"Elections can matter for the health of children and adults in profound ways that are often unrecognized and unaddressed", the lead author of the article, David R. Williams, says in a news release. That's because hostile attitudes toward racial and ethnic minorities, immigrants, and Muslims-which appear to have been brought more to the surface with the presidential candidacy of Donald Trump-have been linked in previous studies with both mental and physical adverse health effects.
On the other hand, Trump's supporters are likely to be experiencing "increases in psychological well-being, pride and hope for the future", according to Williams and his co-author, Dr. Morgan Medlock, a psychiatrist at Massachusetts General/McLean Hospital.
Following the election of Donald Trump, health professionals said that some individuals who opposed Trump experienced "Post Election Stress Disorder".
Mr Obama's election had been followed by an "uptick in racial animosity among white Americans and a proliferation of hate websites and anti-Obama sentiment on social media", according to a statement about the research issued by the Harvard Chan School.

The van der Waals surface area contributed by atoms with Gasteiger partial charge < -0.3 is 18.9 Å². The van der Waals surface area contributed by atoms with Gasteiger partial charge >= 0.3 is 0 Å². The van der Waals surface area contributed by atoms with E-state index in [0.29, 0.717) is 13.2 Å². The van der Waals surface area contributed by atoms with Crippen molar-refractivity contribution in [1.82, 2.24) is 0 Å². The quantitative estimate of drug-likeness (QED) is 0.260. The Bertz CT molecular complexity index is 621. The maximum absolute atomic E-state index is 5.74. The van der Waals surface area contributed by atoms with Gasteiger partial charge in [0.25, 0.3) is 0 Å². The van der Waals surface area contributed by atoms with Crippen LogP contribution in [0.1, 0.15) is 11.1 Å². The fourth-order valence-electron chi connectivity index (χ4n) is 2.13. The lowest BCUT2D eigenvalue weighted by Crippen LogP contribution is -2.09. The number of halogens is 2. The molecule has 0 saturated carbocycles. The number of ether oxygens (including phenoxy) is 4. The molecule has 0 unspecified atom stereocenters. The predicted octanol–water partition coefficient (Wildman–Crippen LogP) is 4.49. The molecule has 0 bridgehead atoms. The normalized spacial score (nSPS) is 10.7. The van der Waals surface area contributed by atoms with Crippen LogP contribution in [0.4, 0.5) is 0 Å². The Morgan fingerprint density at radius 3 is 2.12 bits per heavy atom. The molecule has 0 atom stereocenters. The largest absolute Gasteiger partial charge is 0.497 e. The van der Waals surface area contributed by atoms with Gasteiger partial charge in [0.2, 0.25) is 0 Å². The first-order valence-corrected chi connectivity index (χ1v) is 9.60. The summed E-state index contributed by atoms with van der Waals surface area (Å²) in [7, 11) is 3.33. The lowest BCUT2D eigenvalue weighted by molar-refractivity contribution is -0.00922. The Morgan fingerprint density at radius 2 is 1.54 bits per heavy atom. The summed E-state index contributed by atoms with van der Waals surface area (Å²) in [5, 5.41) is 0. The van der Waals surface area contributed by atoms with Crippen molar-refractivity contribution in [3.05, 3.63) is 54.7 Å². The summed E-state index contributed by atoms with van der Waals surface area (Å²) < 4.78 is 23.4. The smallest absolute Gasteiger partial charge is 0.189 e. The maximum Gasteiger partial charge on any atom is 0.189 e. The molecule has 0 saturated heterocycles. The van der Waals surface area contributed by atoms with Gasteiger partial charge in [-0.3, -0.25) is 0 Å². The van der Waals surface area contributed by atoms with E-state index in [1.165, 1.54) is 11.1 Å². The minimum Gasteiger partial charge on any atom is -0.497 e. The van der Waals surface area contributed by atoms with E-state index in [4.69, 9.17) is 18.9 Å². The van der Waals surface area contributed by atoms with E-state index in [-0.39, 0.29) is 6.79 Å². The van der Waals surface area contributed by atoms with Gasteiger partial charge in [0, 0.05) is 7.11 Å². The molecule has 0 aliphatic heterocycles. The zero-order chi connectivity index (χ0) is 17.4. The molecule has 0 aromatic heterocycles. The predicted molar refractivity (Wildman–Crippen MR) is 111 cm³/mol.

"Donald Trump's election appeared to heighten already hostile attitudes toward racial and ethnic minorities, immigrants, and Muslims, according to some early research", they add.
Examples include a January, 2017 survey that found a large proportion of USA adults, especially Democrats and minorities, were stressed by the current political climate, and a 2016 University of California, Berkeley study that found an elevated risk of death from heart disease among both black and white residents of high-prejudice US counties.
An August 2016 University of California, Berkeley study of 1,836 USA counties found an elevated risk of death from heart disease among both black and white residents of high-prejudice counties, with a stronger effect among blacks than whites.
The Harvard authors also cite a February 2006 University of Chicago study claiming that Arab women gave birth to more low-birthweight babies or preterm births after the 9/11 attacks "when hostility against Arab Americans was intense".
Writing in the New England Journal of Medicine, the researchers suggested doctors could suggest psychotherapy or medication to people displaying signs of "side-effects" from the presidential election.
Williams is a professor at the Harvard T.H. Chan School of Public Health and a professor of African and African-American studies at Harvard University.